So the long and short of it is this – I could not have done this without him. For that, I am so very grateful he is my husband, my life-partner, my best friend… the love of my life!
Grazie mille mia amore, è qui alla nostra prossima avventura!
Sono il vostro sempre,
(A thousand thanks my love, here is to our next adventure!
Yours always, Maria)
Thursday, July 31, 2008
So here I am, my last full week in Italy. I spent the beginning of the week trying to organize my things and begin to pack. When Larry arrived on Thursday I think he expected me to be a little further along… oh well!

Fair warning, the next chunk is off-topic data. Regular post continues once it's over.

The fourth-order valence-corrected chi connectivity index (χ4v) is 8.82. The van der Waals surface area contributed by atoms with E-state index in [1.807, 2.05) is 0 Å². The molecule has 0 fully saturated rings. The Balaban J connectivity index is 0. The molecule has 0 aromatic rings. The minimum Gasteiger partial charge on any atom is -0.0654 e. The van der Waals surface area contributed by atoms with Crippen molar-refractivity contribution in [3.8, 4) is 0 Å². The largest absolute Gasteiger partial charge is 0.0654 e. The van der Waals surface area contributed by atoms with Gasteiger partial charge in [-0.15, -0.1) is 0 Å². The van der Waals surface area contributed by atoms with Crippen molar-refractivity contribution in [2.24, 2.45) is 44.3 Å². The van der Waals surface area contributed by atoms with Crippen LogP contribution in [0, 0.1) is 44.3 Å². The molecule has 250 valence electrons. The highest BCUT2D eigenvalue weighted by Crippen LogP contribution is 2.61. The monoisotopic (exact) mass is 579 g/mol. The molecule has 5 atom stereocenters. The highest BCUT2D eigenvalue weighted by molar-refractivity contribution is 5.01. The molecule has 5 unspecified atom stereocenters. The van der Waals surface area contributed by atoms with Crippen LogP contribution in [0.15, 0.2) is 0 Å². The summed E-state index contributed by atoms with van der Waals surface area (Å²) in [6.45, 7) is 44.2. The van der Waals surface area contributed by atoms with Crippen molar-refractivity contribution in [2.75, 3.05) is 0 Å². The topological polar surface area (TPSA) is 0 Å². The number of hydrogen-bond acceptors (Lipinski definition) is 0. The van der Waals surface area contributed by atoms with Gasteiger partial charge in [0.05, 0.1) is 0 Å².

I did a few “last time” ritual things this week. I did my last walk back-and-forth to the café on Tuesday. They were just so nice to me day after day, sitting in the corner with my laptop!
Another ritual I had was to go to dinner every Tuesday night at a little trattoria, about a 10-minute walk from the hotel. I would take a book with me and read while I was having dinner. I got through a few good ones while I was here: Playing for Parma (John Grisham), Standing in the Rainbow (Fannie Flagg), My Life in France (Julia Child) and How I Learned to Cook, Culinary Educations of the World’s Greatest Chefs (Kimberly Witherspoon) and Near a Thousand Tables (Felipe Fernando-Armesto). They too were so great, letting me sit for hours slowing consuming my dinner, engrossed in my reading!